Mapping the potential: understanding persistent disadvantage to inform community change

Low socioeconomic status Economic indicators Economic modelling Socio-economic disadvantage Australia

This report will help decision-makers at every level understand the complexities of persistent disadvantage in Australia. It will support them to deliver effective community-based responses.

Long-term disadvantage, intergenerational welfare and poverty are major public issues in Australia. The gap between rich and poor features often in the lists of top concerns. Increasingly, research measures the depth and distribution of disadvantage. Yet, the real challenge is not just knowing the size and location of disadvantage, it is knowing what to do about it.

This project takes up this challenge. Its goal is to support community-led responses to community-based needs. It will help local service providers to partner in local action. Its contribution will be to target innovation and investment to where it is needed most.

However, the first step to finding solutions is defining the problem. That is the role of this preliminary research report. The following pages identify drivers of disadvantage in every Australian electorate. It also identifies which are most influential on persistent disadvantage in each.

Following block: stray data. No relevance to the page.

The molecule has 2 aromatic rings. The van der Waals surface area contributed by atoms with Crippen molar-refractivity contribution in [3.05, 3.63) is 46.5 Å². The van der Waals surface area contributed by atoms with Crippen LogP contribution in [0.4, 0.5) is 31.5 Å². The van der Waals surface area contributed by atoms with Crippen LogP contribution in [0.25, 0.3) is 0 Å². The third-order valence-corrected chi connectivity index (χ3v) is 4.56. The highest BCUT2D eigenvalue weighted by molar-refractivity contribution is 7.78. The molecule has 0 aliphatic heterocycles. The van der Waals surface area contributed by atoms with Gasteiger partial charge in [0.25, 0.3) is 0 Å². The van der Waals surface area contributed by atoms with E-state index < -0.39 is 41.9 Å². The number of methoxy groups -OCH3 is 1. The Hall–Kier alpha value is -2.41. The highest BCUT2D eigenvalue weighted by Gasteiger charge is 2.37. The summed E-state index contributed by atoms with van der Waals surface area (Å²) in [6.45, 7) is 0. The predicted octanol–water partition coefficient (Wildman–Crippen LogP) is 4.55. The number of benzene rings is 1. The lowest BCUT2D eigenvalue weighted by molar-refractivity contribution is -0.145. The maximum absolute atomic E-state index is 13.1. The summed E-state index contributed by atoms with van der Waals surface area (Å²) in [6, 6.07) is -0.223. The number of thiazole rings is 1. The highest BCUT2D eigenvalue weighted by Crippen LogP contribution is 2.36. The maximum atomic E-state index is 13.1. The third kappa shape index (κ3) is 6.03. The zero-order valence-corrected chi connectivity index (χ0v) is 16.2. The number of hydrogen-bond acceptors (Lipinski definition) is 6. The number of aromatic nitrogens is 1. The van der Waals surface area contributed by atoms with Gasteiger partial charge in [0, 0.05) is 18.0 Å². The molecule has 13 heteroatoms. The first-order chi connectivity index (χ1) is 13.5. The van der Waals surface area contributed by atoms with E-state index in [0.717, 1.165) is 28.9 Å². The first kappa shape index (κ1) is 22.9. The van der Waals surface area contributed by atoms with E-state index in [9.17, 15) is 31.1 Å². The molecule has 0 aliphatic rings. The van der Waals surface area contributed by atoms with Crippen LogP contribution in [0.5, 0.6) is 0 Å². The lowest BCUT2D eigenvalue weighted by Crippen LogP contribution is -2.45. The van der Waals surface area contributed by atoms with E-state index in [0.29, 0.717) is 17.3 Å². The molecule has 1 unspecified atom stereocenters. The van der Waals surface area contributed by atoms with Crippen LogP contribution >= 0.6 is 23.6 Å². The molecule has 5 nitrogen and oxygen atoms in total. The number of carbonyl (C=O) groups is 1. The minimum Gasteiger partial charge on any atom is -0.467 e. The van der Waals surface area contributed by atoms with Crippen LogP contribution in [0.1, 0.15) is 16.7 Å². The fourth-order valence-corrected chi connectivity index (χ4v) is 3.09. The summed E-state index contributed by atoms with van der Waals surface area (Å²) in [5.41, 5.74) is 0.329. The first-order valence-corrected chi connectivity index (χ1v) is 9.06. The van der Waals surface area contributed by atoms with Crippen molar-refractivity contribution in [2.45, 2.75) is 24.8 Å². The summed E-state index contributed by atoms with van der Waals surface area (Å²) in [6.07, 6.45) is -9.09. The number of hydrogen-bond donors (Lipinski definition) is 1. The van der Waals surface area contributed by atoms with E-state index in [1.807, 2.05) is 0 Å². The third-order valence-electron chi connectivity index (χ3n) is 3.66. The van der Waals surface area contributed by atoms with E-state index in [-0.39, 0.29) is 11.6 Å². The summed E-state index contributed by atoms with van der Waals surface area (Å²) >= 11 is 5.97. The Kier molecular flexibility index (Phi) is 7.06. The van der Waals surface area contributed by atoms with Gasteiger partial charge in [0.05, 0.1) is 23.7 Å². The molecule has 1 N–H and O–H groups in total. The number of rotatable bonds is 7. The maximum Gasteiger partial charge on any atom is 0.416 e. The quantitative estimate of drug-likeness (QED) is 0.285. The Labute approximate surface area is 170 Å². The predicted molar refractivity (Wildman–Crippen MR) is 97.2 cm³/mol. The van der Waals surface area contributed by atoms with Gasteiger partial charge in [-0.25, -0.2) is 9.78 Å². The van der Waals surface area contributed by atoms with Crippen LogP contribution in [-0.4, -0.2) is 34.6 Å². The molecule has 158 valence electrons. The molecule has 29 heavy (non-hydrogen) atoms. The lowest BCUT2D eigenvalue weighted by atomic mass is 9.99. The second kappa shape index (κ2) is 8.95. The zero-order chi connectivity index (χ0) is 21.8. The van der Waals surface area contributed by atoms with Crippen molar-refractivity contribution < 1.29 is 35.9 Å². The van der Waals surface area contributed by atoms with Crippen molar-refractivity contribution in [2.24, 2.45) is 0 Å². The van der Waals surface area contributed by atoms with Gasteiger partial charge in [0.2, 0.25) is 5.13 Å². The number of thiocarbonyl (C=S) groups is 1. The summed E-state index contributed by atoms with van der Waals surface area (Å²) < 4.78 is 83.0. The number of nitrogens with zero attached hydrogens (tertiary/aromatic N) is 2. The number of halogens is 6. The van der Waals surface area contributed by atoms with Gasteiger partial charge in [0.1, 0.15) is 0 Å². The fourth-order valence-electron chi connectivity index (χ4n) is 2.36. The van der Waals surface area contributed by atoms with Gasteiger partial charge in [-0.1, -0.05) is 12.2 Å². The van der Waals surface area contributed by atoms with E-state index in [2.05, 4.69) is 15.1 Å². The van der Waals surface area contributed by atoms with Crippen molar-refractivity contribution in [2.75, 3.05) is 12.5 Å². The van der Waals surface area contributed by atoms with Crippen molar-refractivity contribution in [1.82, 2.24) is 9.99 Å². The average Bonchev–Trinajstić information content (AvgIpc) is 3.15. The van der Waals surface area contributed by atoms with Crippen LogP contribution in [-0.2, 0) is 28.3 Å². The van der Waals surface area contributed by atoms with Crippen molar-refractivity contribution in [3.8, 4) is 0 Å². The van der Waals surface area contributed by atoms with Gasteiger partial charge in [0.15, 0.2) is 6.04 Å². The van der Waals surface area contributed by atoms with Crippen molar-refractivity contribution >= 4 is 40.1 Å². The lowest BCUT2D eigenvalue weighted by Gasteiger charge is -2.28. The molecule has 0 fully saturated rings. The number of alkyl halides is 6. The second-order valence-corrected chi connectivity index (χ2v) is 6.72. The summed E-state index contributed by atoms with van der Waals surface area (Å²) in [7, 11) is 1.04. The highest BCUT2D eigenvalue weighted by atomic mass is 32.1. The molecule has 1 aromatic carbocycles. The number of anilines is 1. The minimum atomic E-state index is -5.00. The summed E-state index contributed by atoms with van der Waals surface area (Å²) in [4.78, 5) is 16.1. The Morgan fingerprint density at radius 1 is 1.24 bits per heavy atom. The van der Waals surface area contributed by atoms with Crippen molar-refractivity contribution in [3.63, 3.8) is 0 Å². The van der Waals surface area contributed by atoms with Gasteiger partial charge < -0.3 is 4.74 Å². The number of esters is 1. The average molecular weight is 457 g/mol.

Key findings:

  • Eighty per cent of federal electorates have some people experiencing persistent disadvantage. All regional electorates do. On average, National Party seats are the most persistently disadvantaged in Australia.
  • In the handful of electorates with least disadvantage, the gap between richest and poorest is narrow. In most other electorates, even the poorest, it is wide. This suggests that across much of Australia, rich and poor live nearby.
  • Of any metropolitan city, Adelaide struggles most with persistent disadvantage. Perth and Sydney struggle least. Brisbane has Australia’s widest range of results across its electorates. While Sydney outperforms the rest of Australia, it also has the widest spread of suburbs around its city average.

These findings should prompt discussion amongst Australian policy leaders and decision-makers. The findings also highlight the potential for local leaders to target areas where policy, investment and services are needed most.

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